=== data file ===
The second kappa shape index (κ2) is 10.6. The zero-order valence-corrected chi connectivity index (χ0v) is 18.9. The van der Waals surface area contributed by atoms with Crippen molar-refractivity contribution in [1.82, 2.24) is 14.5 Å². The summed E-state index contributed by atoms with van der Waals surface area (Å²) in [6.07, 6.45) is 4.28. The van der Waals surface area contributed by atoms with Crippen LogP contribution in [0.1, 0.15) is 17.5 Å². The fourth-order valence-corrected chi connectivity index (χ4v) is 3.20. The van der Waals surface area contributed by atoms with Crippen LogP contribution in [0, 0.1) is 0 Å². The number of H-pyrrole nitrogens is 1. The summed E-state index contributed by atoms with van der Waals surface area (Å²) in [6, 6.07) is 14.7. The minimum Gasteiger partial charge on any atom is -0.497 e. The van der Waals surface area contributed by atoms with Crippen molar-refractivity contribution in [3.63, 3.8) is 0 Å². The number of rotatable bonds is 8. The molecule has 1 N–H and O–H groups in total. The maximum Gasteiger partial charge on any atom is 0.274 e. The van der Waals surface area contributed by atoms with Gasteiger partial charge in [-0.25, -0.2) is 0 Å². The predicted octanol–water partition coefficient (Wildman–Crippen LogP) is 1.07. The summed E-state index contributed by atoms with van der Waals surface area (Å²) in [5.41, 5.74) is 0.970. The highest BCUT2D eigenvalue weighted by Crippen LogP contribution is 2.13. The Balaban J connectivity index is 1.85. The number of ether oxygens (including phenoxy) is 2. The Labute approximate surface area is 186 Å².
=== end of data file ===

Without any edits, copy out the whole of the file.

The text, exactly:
The second kappa shape index (κ2) is 10.6. The zero-order valence-corrected chi connectivity index (χ0v) is 18.9. The van der Waals surface area contributed by atoms with Crippen molar-refractivity contribution in [1.82, 2.24) is 14.5 Å². The summed E-state index contributed by atoms with van der Waals surface area (Å²) in [6.07, 6.45) is 4.28. The van der Waals surface area contributed by atoms with Crippen LogP contribution in [0.1, 0.15) is 17.5 Å². The fourth-order valence-corrected chi connectivity index (χ4v) is 3.20. The van der Waals surface area contributed by atoms with Crippen LogP contribution in [0, 0.1) is 0 Å². The number of H-pyrrole nitrogens is 1. The summed E-state index contributed by atoms with van der Waals surface area (Å²) in [6, 6.07) is 14.7. The minimum Gasteiger partial charge on any atom is -0.497 e. The van der Waals surface area contributed by atoms with Crippen molar-refractivity contribution in [3.63, 3.8) is 0 Å². The number of rotatable bonds is 8. The molecule has 1 N–H and O–H groups in total. The maximum Gasteiger partial charge on any atom is 0.274 e. The van der Waals surface area contributed by atoms with Gasteiger partial charge in [-0.25, -0.2) is 0 Å². The predicted octanol–water partition coefficient (Wildman–Crippen LogP) is 1.07. The summed E-state index contributed by atoms with van der Waals surface area (Å²) in [5.41, 5.74) is 0.970. The highest BCUT2D eigenvalue weighted by Crippen LogP contribution is 2.13. The Balaban J connectivity index is 1.85. The number of ether oxygens (including phenoxy) is 2. The Labute approximate surface area is 186 Å².